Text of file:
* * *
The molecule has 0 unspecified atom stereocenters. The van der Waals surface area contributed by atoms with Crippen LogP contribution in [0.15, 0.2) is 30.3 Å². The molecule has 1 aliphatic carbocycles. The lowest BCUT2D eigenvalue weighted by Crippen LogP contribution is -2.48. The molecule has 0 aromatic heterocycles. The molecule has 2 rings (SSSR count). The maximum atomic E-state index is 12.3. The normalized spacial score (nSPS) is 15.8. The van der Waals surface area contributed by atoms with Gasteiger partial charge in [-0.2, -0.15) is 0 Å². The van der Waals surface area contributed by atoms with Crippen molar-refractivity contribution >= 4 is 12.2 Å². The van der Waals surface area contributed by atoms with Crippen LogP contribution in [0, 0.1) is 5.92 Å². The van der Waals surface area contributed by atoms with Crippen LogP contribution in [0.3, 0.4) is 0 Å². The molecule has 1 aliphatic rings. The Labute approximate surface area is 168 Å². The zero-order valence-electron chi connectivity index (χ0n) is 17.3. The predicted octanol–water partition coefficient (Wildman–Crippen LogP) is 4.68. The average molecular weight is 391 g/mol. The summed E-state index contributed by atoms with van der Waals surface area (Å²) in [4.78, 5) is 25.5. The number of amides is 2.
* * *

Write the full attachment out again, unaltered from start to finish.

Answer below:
The molecule has 0 unspecified atom stereocenters. The van der Waals surface area contributed by atoms with Crippen LogP contribution in [0.15, 0.2) is 30.3 Å². The molecule has 1 aliphatic carbocycles. The lowest BCUT2D eigenvalue weighted by Crippen LogP contribution is -2.48. The molecule has 0 aromatic heterocycles. The molecule has 2 rings (SSSR count). The maximum atomic E-state index is 12.3. The normalized spacial score (nSPS) is 15.8. The van der Waals surface area contributed by atoms with Gasteiger partial charge in [-0.2, -0.15) is 0 Å². The van der Waals surface area contributed by atoms with Crippen molar-refractivity contribution >= 4 is 12.2 Å². The van der Waals surface area contributed by atoms with Crippen LogP contribution in [0, 0.1) is 5.92 Å². The van der Waals surface area contributed by atoms with Crippen LogP contribution in [0.3, 0.4) is 0 Å². The molecule has 1 aliphatic rings. The Labute approximate surface area is 168 Å². The zero-order valence-electron chi connectivity index (χ0n) is 17.3. The predicted octanol–water partition coefficient (Wildman–Crippen LogP) is 4.68. The average molecular weight is 391 g/mol. The summed E-state index contributed by atoms with van der Waals surface area (Å²) in [4.78, 5) is 25.5. The number of amides is 2.